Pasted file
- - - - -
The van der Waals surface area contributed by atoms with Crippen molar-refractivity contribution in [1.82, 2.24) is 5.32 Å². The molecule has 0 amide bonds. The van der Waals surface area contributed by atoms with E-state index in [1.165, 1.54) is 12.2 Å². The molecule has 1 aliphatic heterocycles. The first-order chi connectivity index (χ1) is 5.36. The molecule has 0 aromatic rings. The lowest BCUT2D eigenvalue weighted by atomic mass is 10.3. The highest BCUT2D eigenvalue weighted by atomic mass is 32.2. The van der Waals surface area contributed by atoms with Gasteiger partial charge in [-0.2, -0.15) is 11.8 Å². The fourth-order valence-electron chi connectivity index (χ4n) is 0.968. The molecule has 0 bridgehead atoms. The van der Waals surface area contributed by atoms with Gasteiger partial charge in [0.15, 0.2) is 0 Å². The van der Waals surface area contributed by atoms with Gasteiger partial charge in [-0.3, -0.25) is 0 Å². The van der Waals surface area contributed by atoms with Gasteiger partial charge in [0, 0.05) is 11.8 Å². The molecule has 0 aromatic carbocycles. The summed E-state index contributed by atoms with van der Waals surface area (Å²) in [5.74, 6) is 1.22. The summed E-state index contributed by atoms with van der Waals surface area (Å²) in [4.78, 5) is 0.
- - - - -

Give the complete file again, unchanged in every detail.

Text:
The van der Waals surface area contributed by atoms with Crippen molar-refractivity contribution in [1.82, 2.24) is 5.32 Å². The molecule has 0 amide bonds. The van der Waals surface area contributed by atoms with E-state index in [1.165, 1.54) is 12.2 Å². The molecule has 1 aliphatic heterocycles. The first-order chi connectivity index (χ1) is 5.36. The molecule has 0 aromatic rings. The lowest BCUT2D eigenvalue weighted by atomic mass is 10.3. The highest BCUT2D eigenvalue weighted by atomic mass is 32.2. The van der Waals surface area contributed by atoms with Gasteiger partial charge in [-0.2, -0.15) is 11.8 Å². The fourth-order valence-electron chi connectivity index (χ4n) is 0.968. The molecule has 0 bridgehead atoms. The van der Waals surface area contributed by atoms with Gasteiger partial charge in [0.15, 0.2) is 0 Å². The van der Waals surface area contributed by atoms with Gasteiger partial charge in [-0.3, -0.25) is 0 Å². The van der Waals surface area contributed by atoms with Gasteiger partial charge in [0, 0.05) is 11.8 Å². The molecule has 0 aromatic carbocycles. The summed E-state index contributed by atoms with van der Waals surface area (Å²) in [5.74, 6) is 1.22. The summed E-state index contributed by atoms with van der Waals surface area (Å²) in [4.78, 5) is 0.